Posted January 15, 2005 by Nick Lindauer in Makers

Joe Perry Talks Hot Sauce

Joe Perry likes to talk, but the 54-year-old guitarist for Aerosmith doesn’t like to smile.

Why the long face? After all, Aerosmith’s latest album of juiced-up blues tunes has the goofy title “Honkin’ on Bobo.” And the whole reason Perry was visiting Manhattan’s Hard Rock Cafe recently was to promote the latest flavor of his Rock Your World hot sauce, called Mango Peach Tango. But in conversation with Newsday’s Rafer Guzmán, the guitarist never once cracked a grin. And when asked about Aerosmith’s Metallica-style stint in group therapy years ago, he gave a short reply before ending the interview.

Was it something we said?

How did a guy from Boston get involved in hot sauce? Shouldn’t you be doing, like, baked beans?

I’m from Portuguese-Italian descent, and I come from first-generation. So exotic food is in my blood. And in the traveling I do, I’ve been exposed to all kinds of food. Not only do you get to try a lot of exotic food, you also get to try a lot of crappy, bland food. So the light goes off, and you start bringing hot sauce with you.

You actually bring it on tour?

And bringing a lot. Our dressing room – usually there’s 20 bottles in the middle of the table. And what I found myself doing was mixing a lot of them together to try to get something I really liked. And I had a relationship with David Ashley, who’s got Ashley Food Companies [which also produces sauces for Bob Weir of the Grateful Dead]. I asked him for advice, and we decided to go in partners.

So the new sauce is called Mango Peach Tango. Won’t people confuse you with Ted Nugent? [Pause] You know, “Wango Tango”?

Well, I don’t know what he’s got going on with “Wango Tango,” but Mango Peach Tango, the whole thing is the blend of the two fruits with the spice. The “Tango” being the spicy part.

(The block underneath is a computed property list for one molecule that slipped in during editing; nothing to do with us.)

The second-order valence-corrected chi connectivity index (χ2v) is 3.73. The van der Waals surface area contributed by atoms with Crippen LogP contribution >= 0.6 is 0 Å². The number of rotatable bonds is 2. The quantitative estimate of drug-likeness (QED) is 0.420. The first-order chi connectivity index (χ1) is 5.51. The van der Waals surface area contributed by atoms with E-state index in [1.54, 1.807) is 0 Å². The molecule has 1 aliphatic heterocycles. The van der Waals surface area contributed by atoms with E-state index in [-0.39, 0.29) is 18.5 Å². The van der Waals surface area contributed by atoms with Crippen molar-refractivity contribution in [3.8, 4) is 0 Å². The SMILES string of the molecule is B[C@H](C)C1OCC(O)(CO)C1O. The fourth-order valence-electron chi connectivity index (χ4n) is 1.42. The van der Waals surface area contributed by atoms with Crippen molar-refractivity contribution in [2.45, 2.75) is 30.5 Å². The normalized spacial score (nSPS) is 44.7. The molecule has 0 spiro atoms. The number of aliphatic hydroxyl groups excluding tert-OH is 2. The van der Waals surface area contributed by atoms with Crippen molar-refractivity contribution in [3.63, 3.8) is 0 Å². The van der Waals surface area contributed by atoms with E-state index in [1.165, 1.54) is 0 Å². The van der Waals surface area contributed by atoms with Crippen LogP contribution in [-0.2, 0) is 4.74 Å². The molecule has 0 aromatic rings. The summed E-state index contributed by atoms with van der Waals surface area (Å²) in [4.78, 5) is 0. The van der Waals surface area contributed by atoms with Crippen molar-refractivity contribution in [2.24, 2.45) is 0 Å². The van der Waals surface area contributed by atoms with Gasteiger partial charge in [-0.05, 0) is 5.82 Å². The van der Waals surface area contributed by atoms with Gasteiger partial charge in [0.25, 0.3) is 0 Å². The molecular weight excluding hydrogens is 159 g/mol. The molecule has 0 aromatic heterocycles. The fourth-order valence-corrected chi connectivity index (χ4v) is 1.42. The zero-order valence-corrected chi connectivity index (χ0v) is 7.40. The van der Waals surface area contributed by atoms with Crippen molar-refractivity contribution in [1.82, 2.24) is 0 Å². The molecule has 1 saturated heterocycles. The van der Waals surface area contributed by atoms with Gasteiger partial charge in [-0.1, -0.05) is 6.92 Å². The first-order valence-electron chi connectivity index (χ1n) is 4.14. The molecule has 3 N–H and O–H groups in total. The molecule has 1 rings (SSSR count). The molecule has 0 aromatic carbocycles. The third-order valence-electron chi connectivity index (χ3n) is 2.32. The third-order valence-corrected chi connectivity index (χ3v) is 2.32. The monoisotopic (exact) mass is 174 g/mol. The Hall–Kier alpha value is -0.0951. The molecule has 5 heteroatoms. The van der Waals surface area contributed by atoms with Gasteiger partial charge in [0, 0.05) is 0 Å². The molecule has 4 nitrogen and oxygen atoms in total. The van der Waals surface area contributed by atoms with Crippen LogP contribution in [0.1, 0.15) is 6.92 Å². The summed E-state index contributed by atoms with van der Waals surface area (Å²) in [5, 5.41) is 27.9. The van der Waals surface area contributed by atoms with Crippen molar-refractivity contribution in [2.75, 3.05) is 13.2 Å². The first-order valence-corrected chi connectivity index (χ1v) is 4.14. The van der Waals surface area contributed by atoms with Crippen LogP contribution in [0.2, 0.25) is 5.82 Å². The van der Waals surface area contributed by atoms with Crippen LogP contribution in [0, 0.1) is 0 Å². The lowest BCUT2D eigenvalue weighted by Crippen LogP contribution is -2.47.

You know, using rock and roll to sell products used to be uncool. What happened to that antiestablishment attitude?

The whole thing with our blues connection – I love barbecue, I love the South. The whole thing makes sense to me. But using music to sell products, it’s been done for years. If it’s a really cheesy product and it’s something that’s totally obscure and wrong, then you take issue with it. But for an Aerosmith song to be played during a cool car commercial – I mean, it’s another place where Aerosmith gets its music heard. Kids know “Dream On” because of the Buick ad. How many times have you heard that Led Zeppelin song when you see this cool car, this Cadillac, screaming down the road? I think kids today don’t see that as a downside, because they get their music in so many different places, in video games and commercials.

You have the “Honkin’ on Bobo” album, and you made an appearance in “Lightnin’ in a Bottle” [the blues concert film]. Why is the blues so important to you?

It’s in my subconscious, it gets under my skin. That’s the music that makes me want to pick up a guitar and play. Jazz doesn’t do it; no other kind of music does it. We’re not real blues players, and we never will be. But you can learn from it and assimilate it and at least know the form. We can have fun playing the music – as we hear it – and morphing into our band of suburban white guys having fun and playing rock and roll. We pay our respects and pay homage and try not to offend anyone by putting our own spin on it.

For a young kid who doesn’t know the blues, where would be a good place to start?

Mississippi Fred McDowell – you’ll hear a lot of Zeppelin and Stones in there. He was a big influence on those guys. And, of course, Muddy Waters. And Johnny Winter was another that really could capture the black blues and make it accessible, so it didn’t sound like old man’s music. And, of course, Robert Johnson and Son House, to get that classic, one-guy-playing kind of thing. But to get to the rocked-out stuff, you want Slim Harpo, Fats Domino, Muddy Waters and Mississippi Fred McDowell.

Have you seen Metallica’s movie [“Some Kind of Monster”]? It was the first time most people saw a band going through group therapy, but Aerosmith did that years ago. What was that process like?

It’s in the book [1999’s “Walk This Way,” by Stephen Davis and Aerosmith]. You have a choice: You can either break up your band, or you can deal with it. If more bands would do that, we’d have more great music on the planet. I haven’t seen that movie, because I’ve seen our movie. But I do admire their courage, because it’s really hard to do.

Nick Lindauer

The Original Hot Sauce Blog